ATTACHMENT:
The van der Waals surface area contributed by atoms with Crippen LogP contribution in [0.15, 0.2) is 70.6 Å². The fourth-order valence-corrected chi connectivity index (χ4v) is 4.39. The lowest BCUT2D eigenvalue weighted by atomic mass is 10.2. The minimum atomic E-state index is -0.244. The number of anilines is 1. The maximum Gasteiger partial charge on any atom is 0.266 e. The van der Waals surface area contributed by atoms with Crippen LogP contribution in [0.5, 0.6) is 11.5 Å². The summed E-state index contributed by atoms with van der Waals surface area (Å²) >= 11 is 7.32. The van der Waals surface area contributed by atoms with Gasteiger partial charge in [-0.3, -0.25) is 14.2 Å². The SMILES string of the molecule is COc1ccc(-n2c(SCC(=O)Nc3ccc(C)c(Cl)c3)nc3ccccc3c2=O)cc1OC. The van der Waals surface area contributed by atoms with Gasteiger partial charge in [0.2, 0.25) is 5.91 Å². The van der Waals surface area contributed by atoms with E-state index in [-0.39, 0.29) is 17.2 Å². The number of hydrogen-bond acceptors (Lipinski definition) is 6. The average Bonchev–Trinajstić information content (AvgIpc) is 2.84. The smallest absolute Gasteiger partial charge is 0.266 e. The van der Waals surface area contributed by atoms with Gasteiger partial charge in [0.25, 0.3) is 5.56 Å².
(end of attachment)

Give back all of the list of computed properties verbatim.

The van der Waals surface area contributed by atoms with Crippen LogP contribution in [0.15, 0.2) is 70.6 Å². The fourth-order valence-corrected chi connectivity index (χ4v) is 4.39. The lowest BCUT2D eigenvalue weighted by atomic mass is 10.2. The minimum atomic E-state index is -0.244. The number of anilines is 1. The maximum Gasteiger partial charge on any atom is 0.266 e. The van der Waals surface area contributed by atoms with Crippen LogP contribution in [0.5, 0.6) is 11.5 Å². The summed E-state index contributed by atoms with van der Waals surface area (Å²) >= 11 is 7.32. The van der Waals surface area contributed by atoms with Gasteiger partial charge in [-0.3, -0.25) is 14.2 Å². The SMILES string of the molecule is COc1ccc(-n2c(SCC(=O)Nc3ccc(C)c(Cl)c3)nc3ccccc3c2=O)cc1OC. The van der Waals surface area contributed by atoms with Gasteiger partial charge in [0.2, 0.25) is 5.91 Å². The van der Waals surface area contributed by atoms with E-state index in [-0.39, 0.29) is 17.2 Å². The number of hydrogen-bond acceptors (Lipinski definition) is 6. The average Bonchev–Trinajstić information content (AvgIpc) is 2.84. The smallest absolute Gasteiger partial charge is 0.266 e. The van der Waals surface area contributed by atoms with Gasteiger partial charge in [0.25, 0.3) is 5.56 Å².